A question came from a colleague about the Paul Ryan’s plan to balance the budget Medicare. Specifically, the question was whether someone on the Democratic side would ALSO be able to balance the budget and maintain the Medicare benefits to which Americans have become accustomed. In case you are also wondering, my answer is as follows:
If the question is whether or not there is the ability to maintain the provision of the services provided by CMS with a decreased cost, the answer is that the PPACA actually has provisions for this. Within the Affordable Care Act are provisions, which if enacted, will reduce Medicare liability (or revenue if you are a health care entity) both for the elderly (found here) and for the dual eligibles (found here) but at the price of taking some control away from the system and a reduction of dollars in the system. If ACOs work as intended, there will be less of a loss in primary care than there will be in specialty care (as evidenced here) but as of yet there are none in Alabama.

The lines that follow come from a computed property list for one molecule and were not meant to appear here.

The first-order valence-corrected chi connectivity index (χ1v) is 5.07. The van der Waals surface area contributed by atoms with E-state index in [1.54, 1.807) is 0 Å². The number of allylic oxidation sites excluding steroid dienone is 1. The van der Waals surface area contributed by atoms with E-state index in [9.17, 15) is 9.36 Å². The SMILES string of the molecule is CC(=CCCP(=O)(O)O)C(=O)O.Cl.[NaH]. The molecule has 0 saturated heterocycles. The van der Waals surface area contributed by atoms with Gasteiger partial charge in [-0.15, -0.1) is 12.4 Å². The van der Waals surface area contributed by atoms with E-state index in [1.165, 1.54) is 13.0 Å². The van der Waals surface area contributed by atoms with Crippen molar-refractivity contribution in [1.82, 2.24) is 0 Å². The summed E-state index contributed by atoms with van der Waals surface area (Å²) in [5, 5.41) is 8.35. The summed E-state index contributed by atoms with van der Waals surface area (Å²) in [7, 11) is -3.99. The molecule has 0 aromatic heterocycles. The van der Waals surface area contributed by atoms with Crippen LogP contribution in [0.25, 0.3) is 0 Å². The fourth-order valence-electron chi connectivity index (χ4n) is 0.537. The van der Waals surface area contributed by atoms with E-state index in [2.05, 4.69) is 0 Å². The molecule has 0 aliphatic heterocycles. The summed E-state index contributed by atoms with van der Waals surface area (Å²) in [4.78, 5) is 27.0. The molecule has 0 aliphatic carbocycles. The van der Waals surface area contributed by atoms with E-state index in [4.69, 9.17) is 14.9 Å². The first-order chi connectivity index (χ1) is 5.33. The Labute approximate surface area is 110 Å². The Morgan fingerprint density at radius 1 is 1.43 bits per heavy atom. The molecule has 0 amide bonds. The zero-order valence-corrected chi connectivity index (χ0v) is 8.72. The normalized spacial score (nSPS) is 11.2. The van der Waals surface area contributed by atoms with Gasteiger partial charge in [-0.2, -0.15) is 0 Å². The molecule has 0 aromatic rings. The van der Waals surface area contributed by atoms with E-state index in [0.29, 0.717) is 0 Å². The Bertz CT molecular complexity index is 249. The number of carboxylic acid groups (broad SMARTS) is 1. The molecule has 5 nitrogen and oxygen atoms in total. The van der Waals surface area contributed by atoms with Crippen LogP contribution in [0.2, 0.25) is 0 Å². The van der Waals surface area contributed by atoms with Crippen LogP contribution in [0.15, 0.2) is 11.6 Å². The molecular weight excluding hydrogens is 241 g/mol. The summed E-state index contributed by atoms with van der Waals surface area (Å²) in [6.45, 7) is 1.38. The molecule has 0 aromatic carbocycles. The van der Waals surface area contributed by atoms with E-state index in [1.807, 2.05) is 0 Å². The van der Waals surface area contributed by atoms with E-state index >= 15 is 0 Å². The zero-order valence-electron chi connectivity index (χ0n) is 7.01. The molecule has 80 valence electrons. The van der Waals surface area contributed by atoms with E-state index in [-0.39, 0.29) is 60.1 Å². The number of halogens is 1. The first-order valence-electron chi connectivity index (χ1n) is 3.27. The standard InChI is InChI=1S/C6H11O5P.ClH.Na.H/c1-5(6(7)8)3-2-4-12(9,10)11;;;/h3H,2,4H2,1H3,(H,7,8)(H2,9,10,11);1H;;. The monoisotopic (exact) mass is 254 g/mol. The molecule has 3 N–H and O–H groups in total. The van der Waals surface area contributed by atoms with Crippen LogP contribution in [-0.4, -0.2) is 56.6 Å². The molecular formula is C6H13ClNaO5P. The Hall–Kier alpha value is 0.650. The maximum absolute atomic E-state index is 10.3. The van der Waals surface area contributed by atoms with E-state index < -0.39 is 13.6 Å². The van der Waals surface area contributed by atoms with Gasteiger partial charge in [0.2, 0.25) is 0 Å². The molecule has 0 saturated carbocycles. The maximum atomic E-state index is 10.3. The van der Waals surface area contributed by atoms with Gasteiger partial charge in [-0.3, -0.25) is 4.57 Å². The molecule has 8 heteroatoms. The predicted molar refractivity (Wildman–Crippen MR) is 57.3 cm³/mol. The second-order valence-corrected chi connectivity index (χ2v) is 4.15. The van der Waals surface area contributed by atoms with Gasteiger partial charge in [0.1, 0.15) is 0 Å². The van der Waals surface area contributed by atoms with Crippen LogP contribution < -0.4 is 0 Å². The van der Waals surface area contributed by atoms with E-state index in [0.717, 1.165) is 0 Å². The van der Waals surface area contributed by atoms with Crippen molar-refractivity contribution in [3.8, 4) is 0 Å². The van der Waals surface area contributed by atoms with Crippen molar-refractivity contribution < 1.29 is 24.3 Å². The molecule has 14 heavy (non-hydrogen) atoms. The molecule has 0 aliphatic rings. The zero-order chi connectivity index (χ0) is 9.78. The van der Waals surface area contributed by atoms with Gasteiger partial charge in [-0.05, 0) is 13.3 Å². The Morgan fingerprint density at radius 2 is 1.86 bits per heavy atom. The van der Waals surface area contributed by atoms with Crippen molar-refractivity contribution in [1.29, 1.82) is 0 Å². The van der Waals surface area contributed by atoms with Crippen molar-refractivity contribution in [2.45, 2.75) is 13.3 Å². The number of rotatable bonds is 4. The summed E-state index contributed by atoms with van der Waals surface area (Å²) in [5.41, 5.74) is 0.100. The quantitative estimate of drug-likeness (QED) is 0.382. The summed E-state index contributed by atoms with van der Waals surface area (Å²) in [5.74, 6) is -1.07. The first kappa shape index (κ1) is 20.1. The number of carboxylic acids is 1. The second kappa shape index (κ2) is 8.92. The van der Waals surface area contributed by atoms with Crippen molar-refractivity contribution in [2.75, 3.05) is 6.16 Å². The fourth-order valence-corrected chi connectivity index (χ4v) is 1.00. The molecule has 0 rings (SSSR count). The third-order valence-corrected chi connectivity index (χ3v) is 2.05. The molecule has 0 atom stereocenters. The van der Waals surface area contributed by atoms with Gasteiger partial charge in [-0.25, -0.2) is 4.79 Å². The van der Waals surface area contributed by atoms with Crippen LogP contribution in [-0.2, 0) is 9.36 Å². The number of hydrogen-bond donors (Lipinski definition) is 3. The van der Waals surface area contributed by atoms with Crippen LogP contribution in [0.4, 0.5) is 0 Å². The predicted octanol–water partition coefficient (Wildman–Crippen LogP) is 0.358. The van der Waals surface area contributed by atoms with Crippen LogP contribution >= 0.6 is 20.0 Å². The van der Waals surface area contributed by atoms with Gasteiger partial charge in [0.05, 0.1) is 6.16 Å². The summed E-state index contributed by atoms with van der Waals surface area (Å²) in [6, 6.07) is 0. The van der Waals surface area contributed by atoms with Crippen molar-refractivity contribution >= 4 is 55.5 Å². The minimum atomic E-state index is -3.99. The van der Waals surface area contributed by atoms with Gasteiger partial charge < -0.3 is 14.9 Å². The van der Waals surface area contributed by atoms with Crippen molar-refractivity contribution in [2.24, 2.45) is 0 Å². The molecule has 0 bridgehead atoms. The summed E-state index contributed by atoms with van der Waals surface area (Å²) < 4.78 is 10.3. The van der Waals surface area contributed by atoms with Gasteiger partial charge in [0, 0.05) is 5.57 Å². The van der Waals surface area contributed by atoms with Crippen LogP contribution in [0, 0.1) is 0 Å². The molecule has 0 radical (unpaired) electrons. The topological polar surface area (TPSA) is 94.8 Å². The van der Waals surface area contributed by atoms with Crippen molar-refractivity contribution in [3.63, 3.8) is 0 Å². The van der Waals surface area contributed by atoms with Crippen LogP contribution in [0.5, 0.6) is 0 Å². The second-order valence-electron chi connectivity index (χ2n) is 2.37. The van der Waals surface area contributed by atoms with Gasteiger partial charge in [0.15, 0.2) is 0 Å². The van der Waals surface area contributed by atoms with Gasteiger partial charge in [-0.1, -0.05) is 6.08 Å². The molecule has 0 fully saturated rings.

If the question is whether there is anyone who can provide services under the fee-for-service model and protect Medicare, the answer is no. Ryan’s 2011 plan doesn’t accomplish this. As outlined in 2011, it would cap “premium support” at $8,000 (roughly $2,000 less than 2009 US per capita spending though only $1,700 less than Alabama per capita spending (found here)). So, there would be less money in the system, no controls over product quality, and someone would still be liable for the additional costs once the beneficiary either was unable to get “insurance” because of cost or went beyond policy limits.